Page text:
Mobile App Design

Design is the first thing the user notices when he installs a mobile app on the smartphone. The first glance determines whether the person would use the app further or would he remove the app and proceed to other “candidates”. In this article, we reveal some secrets we use to create the design of attractive apps.

User Experience

People use mobile applications to reach their goals. Therefore, the development of “static” app design uncoupled from the user experience wouldn’t be successful. Before drawing the design prototypes, think about the actions the user performs in the app and their results:

define the use cases.

A visual representation of the use cases would be the screenflow containing sketches of the app windows (screens) and arrows denoting transitions between them.

Mobile app screenflow

An useful hint how to build a proper mobile app design. Rather than thinking what the app screen should contain,

imagine what the user would see on the screen and how that helps him to rich his goals.

All displayed content should be considered in the context of the user interaction with the application. Frequent actions must require minimal efforts from the user, whereas scarce use cases may require more efforts to complete.

Nowadays, when one talks about the visible content, User Experience (UX) is more frequent term than User Interface (UI), which proves the preference of the use cases over the content itself.

First user experience is most crucial, this use case should be thoroughly designed and tested,

because it determines whether the person would use the app or leave it after a few seconds.

Well known mobile design templates and icons

Mobile app interface already has well-known templates of user interaction:

Navigation Bar

Navigation Bar or Action Bar: a panel at the screen top displaying the current user location within the app and available actions.

Drawer

Drawer: a button at the left top of the screen drawing the app main menu when tapped. A well-known gesture is the swiping the screen from left to right (which shows the main menu), and swiping from right to left which hides the main menu.

Tab Bar

Tab Bar is the panel at the screen bottom containing icons and texts. The user can tap an icon and switch between different sections of the app.

If the user’s action could be implemented by a well-known UI template, do not disregard it. Well-known actions are better perceived and remembered by users.

Besides the user interaction templates, there are well-known icons, such as “Remove”, “Share”, and “Back”. For the user’s convenience, frequent actions should be denoted by well-known standard icons.

Brevity and minimalism

In distinction from the desktop-related websites, the mobile apps are mostly used on smartphones. According to our statistics,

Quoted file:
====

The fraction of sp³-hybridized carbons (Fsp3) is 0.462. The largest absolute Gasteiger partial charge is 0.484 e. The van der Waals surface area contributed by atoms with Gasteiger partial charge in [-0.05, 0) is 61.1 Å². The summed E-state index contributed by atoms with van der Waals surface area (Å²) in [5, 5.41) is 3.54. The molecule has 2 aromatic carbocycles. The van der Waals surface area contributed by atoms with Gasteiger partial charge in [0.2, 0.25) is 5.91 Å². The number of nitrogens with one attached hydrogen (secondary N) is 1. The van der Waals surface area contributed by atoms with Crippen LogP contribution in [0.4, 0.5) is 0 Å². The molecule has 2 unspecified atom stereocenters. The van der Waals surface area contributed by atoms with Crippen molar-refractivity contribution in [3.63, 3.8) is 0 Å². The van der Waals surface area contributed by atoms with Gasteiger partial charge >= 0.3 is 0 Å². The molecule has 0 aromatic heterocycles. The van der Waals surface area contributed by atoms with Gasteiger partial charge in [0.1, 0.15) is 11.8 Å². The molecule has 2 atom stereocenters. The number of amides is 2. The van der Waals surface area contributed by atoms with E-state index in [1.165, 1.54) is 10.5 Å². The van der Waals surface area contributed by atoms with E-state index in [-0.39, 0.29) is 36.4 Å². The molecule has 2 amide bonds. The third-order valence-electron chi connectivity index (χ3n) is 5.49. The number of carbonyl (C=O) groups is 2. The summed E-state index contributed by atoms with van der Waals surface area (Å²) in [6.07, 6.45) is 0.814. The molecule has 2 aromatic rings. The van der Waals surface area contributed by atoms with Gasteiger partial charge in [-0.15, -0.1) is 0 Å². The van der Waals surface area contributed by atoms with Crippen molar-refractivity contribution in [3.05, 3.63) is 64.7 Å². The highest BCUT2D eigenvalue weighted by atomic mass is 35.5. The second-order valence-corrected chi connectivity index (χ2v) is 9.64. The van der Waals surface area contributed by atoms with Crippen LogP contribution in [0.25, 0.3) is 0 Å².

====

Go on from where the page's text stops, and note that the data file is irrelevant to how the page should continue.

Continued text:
80 percents of app usages are on smartphones, whereas only 20 percents are on tablets.

You shouldn’t display all content on one screen. Use the context of user interaction with your app, and determine which content is the most important for the user. For instance, the list item should contain only the information required for the user to make a choice. Secondary content could be moved to the detail screen.

For example, the contact list contains the name as the primary content, whereas the phone number, address, and email are not visible in the list. Those attributes could be only seen on the contact detail screen.

Gestures

Gesture is the specific feature of touchscreens which expands the user capabilities while working with the mobile app. The most frequently used gesture (besides the tap) is scrolling up and down.

Experienced users know also such gestures as:

swipe: horizontal movement used either for opening or closing the main menu or for the treatment of the list item (edit or remove);

long tap: edit or move the list item.

Since the use of gestures in the UI is not obvious, you can use hints how to use gestures. These hints could be shown to the user at the first start of your application.

Responsive UI and animation

Since the smart phone screen is limited in size, the animation helps the user to navigate in the app. For example, when the user taps a list item and opens it in a new screen, the “expansion” of the list item onto the whole screen shows the relation of two sequential screens to the user.

A good manual on usage of the animation to emphasise the navigation in the mobile app is “Human Interface Guidelines” developed by Apple.

Animation can give user a cue which actions could be done with certain UI elements. For example, a slight shift of the list items can reveal the possibility to swipe these items, whereas the animation at start and end of list can show that there’s no more items to scroll to. The interface using animation to direct users is often referred to as responsive interface.

Colors

As other design elements, the app color scheme should be selected taking into account the app usage context and the user’s goals. While selecting the color scheme, it is required to provide

sufficient contrast and visibility of the app content.

When this condition is satisfied, you can use your company’s brand and follow the recommendations of the operating system manufacturer. For example, Material Design Guidelines for Android proposes color styles which you can apply to your software.